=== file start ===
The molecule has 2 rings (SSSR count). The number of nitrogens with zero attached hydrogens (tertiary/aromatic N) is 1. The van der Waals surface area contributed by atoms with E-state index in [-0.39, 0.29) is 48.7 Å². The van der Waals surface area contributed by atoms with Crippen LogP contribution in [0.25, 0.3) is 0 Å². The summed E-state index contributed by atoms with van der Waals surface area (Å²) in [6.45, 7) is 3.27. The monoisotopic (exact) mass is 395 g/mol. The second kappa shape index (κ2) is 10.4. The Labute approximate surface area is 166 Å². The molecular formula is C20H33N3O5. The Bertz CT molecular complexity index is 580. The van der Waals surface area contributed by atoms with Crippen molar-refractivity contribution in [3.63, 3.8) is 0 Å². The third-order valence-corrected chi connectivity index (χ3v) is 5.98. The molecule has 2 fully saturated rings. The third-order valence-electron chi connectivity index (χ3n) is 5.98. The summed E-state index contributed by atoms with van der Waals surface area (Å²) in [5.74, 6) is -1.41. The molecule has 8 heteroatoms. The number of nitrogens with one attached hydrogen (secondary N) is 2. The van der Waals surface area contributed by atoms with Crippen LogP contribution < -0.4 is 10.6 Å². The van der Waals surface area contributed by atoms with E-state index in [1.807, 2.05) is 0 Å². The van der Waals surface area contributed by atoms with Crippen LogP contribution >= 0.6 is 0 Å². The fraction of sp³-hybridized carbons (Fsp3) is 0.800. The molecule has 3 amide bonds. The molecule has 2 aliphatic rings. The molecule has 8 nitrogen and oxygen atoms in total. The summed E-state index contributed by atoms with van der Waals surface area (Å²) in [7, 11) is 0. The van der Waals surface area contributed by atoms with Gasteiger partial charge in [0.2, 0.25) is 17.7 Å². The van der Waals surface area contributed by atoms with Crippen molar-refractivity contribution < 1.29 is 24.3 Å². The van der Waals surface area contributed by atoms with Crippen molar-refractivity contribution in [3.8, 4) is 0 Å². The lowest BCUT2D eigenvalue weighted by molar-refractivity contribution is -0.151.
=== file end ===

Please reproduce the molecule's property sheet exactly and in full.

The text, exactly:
The molecule has 2 rings (SSSR count). The number of nitrogens with zero attached hydrogens (tertiary/aromatic N) is 1. The van der Waals surface area contributed by atoms with E-state index in [-0.39, 0.29) is 48.7 Å². The van der Waals surface area contributed by atoms with Crippen LogP contribution in [0.25, 0.3) is 0 Å². The summed E-state index contributed by atoms with van der Waals surface area (Å²) in [6.45, 7) is 3.27. The monoisotopic (exact) mass is 395 g/mol. The second kappa shape index (κ2) is 10.4. The Labute approximate surface area is 166 Å². The molecular formula is C20H33N3O5. The Bertz CT molecular complexity index is 580. The van der Waals surface area contributed by atoms with Crippen molar-refractivity contribution in [3.63, 3.8) is 0 Å². The third-order valence-corrected chi connectivity index (χ3v) is 5.98. The molecule has 2 fully saturated rings. The third-order valence-electron chi connectivity index (χ3n) is 5.98. The summed E-state index contributed by atoms with van der Waals surface area (Å²) in [5.74, 6) is -1.41. The molecule has 8 heteroatoms. The number of nitrogens with one attached hydrogen (secondary N) is 2. The van der Waals surface area contributed by atoms with Crippen LogP contribution < -0.4 is 10.6 Å². The van der Waals surface area contributed by atoms with E-state index in [1.807, 2.05) is 0 Å². The van der Waals surface area contributed by atoms with Crippen LogP contribution >= 0.6 is 0 Å². The fraction of sp³-hybridized carbons (Fsp3) is 0.800. The molecule has 3 amide bonds. The molecule has 2 aliphatic rings. The molecule has 8 nitrogen and oxygen atoms in total. The summed E-state index contributed by atoms with van der Waals surface area (Å²) in [7, 11) is 0. The van der Waals surface area contributed by atoms with Gasteiger partial charge in [0.2, 0.25) is 17.7 Å². The van der Waals surface area contributed by atoms with Crippen molar-refractivity contribution < 1.29 is 24.3 Å². The van der Waals surface area contributed by atoms with Crippen molar-refractivity contribution in [3.8, 4) is 0 Å². The lowest BCUT2D eigenvalue weighted by molar-refractivity contribution is -0.151.